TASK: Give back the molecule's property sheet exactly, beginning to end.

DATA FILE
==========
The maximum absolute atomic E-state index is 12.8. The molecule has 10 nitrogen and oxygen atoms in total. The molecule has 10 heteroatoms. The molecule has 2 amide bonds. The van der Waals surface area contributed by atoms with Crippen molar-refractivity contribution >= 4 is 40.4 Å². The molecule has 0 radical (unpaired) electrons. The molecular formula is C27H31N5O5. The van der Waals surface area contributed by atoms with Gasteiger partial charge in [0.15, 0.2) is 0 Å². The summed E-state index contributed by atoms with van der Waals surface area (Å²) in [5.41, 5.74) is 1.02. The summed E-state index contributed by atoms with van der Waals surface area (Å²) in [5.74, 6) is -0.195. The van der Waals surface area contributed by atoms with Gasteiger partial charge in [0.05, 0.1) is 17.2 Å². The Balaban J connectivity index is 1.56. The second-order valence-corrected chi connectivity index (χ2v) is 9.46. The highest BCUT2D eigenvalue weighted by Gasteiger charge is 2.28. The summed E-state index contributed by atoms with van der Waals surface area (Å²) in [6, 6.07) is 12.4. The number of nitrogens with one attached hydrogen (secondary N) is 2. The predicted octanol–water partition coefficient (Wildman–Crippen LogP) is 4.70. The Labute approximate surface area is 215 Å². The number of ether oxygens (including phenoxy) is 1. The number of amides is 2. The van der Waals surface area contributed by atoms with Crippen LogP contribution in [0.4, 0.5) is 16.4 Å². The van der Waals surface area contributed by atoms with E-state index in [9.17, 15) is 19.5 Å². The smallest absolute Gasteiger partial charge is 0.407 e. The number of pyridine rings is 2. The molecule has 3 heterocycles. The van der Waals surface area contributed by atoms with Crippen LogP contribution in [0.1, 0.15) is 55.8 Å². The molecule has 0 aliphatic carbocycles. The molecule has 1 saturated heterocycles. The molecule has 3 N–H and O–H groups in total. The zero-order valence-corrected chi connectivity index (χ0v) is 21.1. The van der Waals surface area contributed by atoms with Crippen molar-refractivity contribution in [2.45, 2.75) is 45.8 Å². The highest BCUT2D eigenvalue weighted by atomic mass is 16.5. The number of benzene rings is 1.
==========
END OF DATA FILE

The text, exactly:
The maximum absolute atomic E-state index is 12.8. The molecule has 10 nitrogen and oxygen atoms in total. The molecule has 10 heteroatoms. The molecule has 2 amide bonds. The van der Waals surface area contributed by atoms with Crippen molar-refractivity contribution >= 4 is 40.4 Å². The molecule has 0 radical (unpaired) electrons. The molecular formula is C27H31N5O5. The van der Waals surface area contributed by atoms with Gasteiger partial charge in [0.15, 0.2) is 0 Å². The summed E-state index contributed by atoms with van der Waals surface area (Å²) in [5.41, 5.74) is 1.02. The summed E-state index contributed by atoms with van der Waals surface area (Å²) in [5.74, 6) is -0.195. The van der Waals surface area contributed by atoms with Gasteiger partial charge in [0.05, 0.1) is 17.2 Å². The Balaban J connectivity index is 1.56. The second-order valence-corrected chi connectivity index (χ2v) is 9.46. The highest BCUT2D eigenvalue weighted by Gasteiger charge is 2.28. The summed E-state index contributed by atoms with van der Waals surface area (Å²) in [6, 6.07) is 12.4. The number of nitrogens with one attached hydrogen (secondary N) is 2. The predicted octanol–water partition coefficient (Wildman–Crippen LogP) is 4.70. The Labute approximate surface area is 215 Å². The number of ether oxygens (including phenoxy) is 1. The number of amides is 2. The van der Waals surface area contributed by atoms with Crippen LogP contribution in [0.4, 0.5) is 16.4 Å². The van der Waals surface area contributed by atoms with E-state index in [9.17, 15) is 19.5 Å². The smallest absolute Gasteiger partial charge is 0.407 e. The number of pyridine rings is 2. The molecule has 3 heterocycles. The van der Waals surface area contributed by atoms with Crippen LogP contribution in [0.1, 0.15) is 55.8 Å². The molecule has 0 aliphatic carbocycles. The molecule has 1 saturated heterocycles. The molecule has 3 N–H and O–H groups in total. The zero-order valence-corrected chi connectivity index (χ0v) is 21.1. The van der Waals surface area contributed by atoms with Crippen molar-refractivity contribution in [2.45, 2.75) is 45.8 Å². The highest BCUT2D eigenvalue weighted by atomic mass is 16.5. The number of benzene rings is 1.